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The Perishable Pundit Visits South Africa
Dispatch III — UK Weighs In On Obesity

In the old days, you could at least run into London and either do some business, visit with friends, shop or sightsee. But with the security issues, going back through security can be such a hassle you don’t even want to bother.

It also would be nice to take a shower, and shower facilities are available. But with the limits on carry-on, you can’t fit a change of clothes, especially if you need a laptop, cell phone and some business papers.

So I killed a day in the British Airways lounge where, among other things, they have plenty of British papers. I thought it would be interesting to go through them all and see what items are of interest to our business. We’ll run some from time to time:

The Guardian ran a major focus on the “Obesity Epidemic”. The report consists of three separate articles. The first explains that a group of “health campaigners” is leading a fight to get advertisements for “junk food” banned before 9:00pm. There is mention of a report, “Forecasting Obesity to 2010”, which predicts that one in three men would be obese by 2010, as would three out of four women.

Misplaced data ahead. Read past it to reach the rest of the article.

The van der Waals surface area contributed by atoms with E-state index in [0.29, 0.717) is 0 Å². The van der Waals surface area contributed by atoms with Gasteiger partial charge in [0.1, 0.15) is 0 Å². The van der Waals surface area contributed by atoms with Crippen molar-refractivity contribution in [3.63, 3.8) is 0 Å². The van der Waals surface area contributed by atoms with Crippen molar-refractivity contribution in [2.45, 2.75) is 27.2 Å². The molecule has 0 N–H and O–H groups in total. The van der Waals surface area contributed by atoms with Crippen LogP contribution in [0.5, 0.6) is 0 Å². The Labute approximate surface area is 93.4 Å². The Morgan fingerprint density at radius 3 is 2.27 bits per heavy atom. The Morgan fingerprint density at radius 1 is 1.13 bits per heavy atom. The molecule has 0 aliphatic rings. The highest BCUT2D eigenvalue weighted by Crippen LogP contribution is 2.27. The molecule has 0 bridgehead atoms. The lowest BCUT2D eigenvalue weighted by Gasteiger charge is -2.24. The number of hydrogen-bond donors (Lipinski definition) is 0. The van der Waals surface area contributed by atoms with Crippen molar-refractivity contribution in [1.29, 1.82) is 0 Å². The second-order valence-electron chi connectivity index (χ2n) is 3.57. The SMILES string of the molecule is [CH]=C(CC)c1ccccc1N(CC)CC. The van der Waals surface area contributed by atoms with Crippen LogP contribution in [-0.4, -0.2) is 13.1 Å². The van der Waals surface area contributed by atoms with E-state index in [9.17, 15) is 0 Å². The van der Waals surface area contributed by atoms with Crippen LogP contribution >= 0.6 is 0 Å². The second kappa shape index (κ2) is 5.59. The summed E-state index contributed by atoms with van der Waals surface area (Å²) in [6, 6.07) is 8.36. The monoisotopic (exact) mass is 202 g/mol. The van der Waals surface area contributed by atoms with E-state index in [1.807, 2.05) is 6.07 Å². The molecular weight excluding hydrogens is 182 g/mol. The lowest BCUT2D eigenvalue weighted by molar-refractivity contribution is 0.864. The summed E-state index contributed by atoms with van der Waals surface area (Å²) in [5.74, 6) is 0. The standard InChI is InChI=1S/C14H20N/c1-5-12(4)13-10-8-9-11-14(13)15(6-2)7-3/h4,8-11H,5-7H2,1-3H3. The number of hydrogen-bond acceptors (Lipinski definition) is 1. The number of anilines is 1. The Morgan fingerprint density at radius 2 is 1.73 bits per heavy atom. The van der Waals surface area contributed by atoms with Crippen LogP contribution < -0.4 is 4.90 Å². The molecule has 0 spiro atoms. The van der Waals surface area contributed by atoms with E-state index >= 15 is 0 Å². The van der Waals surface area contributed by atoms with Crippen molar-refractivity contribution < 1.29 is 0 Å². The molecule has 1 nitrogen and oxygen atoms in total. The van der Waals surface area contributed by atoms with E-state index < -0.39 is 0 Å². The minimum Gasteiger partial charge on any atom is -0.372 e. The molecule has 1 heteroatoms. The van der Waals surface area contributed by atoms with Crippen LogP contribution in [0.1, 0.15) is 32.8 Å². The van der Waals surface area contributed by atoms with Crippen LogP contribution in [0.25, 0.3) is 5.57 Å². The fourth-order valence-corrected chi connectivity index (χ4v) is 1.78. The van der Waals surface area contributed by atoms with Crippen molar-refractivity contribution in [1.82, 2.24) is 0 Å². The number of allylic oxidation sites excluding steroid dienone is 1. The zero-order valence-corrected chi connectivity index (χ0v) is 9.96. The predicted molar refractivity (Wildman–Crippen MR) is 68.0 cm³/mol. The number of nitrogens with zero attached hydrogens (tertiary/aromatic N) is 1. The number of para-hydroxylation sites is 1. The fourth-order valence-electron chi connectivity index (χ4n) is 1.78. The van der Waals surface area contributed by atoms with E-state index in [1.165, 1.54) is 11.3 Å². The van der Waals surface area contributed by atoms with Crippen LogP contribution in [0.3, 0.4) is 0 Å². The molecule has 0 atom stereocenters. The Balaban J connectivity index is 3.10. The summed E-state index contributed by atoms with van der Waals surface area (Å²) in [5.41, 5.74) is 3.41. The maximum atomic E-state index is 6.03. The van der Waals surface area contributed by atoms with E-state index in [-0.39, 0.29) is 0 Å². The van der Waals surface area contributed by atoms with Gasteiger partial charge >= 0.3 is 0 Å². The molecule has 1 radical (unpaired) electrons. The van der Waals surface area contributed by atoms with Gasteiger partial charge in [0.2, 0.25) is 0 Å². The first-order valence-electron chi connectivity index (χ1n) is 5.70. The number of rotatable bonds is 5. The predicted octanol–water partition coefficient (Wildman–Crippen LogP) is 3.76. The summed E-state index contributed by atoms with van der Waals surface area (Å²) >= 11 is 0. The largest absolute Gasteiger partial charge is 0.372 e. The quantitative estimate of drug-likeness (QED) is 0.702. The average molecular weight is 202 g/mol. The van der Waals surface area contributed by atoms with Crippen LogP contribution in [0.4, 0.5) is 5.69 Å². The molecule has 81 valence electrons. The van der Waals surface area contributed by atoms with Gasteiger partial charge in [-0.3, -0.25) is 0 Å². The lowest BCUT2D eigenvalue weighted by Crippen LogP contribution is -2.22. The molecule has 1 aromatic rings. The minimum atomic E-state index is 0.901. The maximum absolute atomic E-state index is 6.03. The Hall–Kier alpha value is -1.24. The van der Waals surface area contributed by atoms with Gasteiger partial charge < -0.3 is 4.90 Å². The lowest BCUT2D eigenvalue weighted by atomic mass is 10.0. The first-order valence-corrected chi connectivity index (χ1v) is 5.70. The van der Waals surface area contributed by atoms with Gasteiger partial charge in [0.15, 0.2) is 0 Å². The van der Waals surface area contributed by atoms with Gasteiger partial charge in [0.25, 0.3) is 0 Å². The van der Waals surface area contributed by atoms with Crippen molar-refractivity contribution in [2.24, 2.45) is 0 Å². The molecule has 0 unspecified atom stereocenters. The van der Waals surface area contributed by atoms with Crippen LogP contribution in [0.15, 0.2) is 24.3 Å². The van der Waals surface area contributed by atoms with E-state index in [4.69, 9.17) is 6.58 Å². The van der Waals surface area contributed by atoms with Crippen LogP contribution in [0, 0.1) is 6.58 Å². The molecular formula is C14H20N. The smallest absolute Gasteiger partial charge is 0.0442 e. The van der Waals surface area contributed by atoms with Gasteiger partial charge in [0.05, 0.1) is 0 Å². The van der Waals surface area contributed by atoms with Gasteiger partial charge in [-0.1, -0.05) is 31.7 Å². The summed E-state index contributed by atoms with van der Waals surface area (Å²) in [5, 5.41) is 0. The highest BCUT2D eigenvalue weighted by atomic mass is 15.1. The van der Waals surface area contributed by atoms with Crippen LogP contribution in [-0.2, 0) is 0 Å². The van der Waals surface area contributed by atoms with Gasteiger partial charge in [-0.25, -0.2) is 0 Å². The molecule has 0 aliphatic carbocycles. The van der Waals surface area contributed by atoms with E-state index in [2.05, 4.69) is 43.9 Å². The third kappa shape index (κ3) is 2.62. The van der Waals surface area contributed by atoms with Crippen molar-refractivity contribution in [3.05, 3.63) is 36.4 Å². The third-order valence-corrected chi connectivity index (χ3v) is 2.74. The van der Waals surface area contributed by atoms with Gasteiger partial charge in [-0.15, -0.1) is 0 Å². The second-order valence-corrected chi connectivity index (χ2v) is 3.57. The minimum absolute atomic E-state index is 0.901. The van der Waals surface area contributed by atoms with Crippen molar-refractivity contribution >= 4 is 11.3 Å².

The article is filled with health advocates pushing for — with government approval — a voluntary code for advertisers to be drawn up, one which could become mandatory if the volunteer program wasn’t satisfactory. But the government doesn’t like a mandatory ban. A great quote from Patricia Hewitt, Britain’s Health Secretary:

“We’ve already stepped in, but there’s only so much the government can do. People need to want to change their lifestyles and take responsibility for their health.”

The Pundit agrees with the Minister, but finds the whole article bizarre. At no point does the reporter seem to ask anyone if there is the slightest scintilla of evidence that banning ads of junk food before 9:00pm would reduce obesity in children or anyone else.

A second piece in The Guardian’s coverage is a Fashion piece that focuses on the move by retailers and manufacturers of women’s clothing to feature plus sizes in their lineups. The piece mentions that from the 1950’s to 2002, the British woman has gained almost 7 pounds, 2.5 inches around the hips and 7 inches around the waist.

A similar trend for men is expected to result in similar changes there.

The article is fair enough, but misses the more interesting story: Manufacturers and retailers who keep the same sizes but secretly increase the actual width of the clothes — thus allowing people to gain weight without having to buy larger sizes.

The final piece in The Guardian’s Obesity coverage is a report on a town by the name of Bradford, which Men’s Health magazine named Britain’s fattest city. There is a lot of psychobabble: “The socio-economic state of a large city which suffered industrial decline is an important context…” and reports on various efforts being made to reverse the situation.

What really comes across is how incredibly lame any of the responses are. They talk about having general practitioners “prescribe” walks and subsidizing the purchase of home gym equipment. Considering how much home exercise equipment that sits idle, I highly doubt that subsidized exercise equipment will do much good at all.

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